Vehicle service contracts (VSC) sold by car dealers are insurance contracts - Private Letter Ruling, PLR 201732021

Vehicle service contracts (VSC) sold by car dealers are insurance contracts - Private Letter Ruling, PLR 201732021

Authored by Joseph Vermeulen

For auto dealerships that include a vehicle service contract (VSC) as an additional offering with the purchase or lease of a vehicle, it is possible for the VSC to be considered insurance, and for the Company to be considered an insurance company, if certain qualifications are met.


In a recently issued Private Letter Ruling (PLR), the IRS determined that vehicle service contracts sold by car dealers to their customers, from which one of their wholly owned subsidiaries provides financial protection loss for repair costs but does not provide the actual repair services, are insurance contacts.

You should note that a PLR is only binding on the taxpayer that requested it. However, it does provide guidance on the IRS’s view of the issue. The facts the ruling is based on are highly important and if your structure or fact pattern is different, the IRS may reach other conclusions.


A Parent Company and select subsidiaries are in the business of manufacturing and importing motor vehicles for sale and lease in the U.S. Under the old business model, a subsidiary of Parent Company sold vehicle service contracts to its customers. Subsidiary received a fee for each contract sold, but did not assume any risk of loss.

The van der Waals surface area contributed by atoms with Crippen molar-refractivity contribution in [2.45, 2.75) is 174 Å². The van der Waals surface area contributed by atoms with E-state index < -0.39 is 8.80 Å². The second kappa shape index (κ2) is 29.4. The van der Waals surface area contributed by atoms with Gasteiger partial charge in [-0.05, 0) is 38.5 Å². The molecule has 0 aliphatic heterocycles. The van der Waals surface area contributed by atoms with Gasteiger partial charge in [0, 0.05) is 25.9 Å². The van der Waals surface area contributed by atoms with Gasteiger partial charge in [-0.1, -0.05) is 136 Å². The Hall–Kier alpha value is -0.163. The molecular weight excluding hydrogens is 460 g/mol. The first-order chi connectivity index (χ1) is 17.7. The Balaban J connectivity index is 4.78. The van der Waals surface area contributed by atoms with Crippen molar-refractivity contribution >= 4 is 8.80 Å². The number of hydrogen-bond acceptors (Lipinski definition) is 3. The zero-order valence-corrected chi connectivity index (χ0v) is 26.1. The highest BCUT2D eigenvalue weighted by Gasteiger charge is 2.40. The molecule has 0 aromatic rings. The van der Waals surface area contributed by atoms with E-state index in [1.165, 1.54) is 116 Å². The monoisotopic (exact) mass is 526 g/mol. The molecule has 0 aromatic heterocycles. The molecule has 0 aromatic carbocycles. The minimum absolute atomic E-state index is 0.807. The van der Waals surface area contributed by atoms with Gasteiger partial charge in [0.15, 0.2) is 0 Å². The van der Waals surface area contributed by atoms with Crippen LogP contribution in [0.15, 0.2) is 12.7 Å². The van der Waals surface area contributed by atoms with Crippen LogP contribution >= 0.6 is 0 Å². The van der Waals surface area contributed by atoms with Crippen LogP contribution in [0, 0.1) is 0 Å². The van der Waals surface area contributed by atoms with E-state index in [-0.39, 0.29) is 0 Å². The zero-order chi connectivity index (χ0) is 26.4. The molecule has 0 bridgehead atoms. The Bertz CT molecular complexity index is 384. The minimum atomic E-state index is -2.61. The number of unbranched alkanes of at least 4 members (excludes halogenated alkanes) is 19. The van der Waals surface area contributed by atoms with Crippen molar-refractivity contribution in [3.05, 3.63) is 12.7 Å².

The vehicle service contracts are designed to help cover the costs of certain repair costs either by reducing the upfront cost or reimbursing the customer. They do not cover routine preventive maintenance, incidental or consequential damages such as property damage, personal injury, inconvenience or loss of vehicle use. If a customer cancels a contract prior to the end date, the customer receives a pro-rata refund of the purchase price.

Under a new business arrangement, Subsidiary created a subsidiary, Obligor 1. Obligor 1 then created two more subsidiaries, Obligor 2 and Reinsurer. Depending on what state the contract was sold, Obligor 1 or Obligor 2 (Obligors) would be responsible for the VSC. Also depending on what state the VSC is sold, some or all of the risk will be ceded to Reinsurer under a reinsurance agreement, or first to an unrelated insurance company, which will then retrocede the risk to Reinsurer. To the extent permitted, Reinsurer will indemnify Obligors for portions of contract losses and expenses, but Obligors will remain responsible for all VSC benefits.

Each Obligor is responsible for accounting for their respective share of premiums, unearned premiums, loss reserves and other items of income and deductions in accordance with IRC section 832.


The Internal Revenue Code defines the term “insurance company” as any company with more than half of the business during the taxable year from issuing insurance or annuity contracts or the reinsuring of risks underwritten by insurance companies.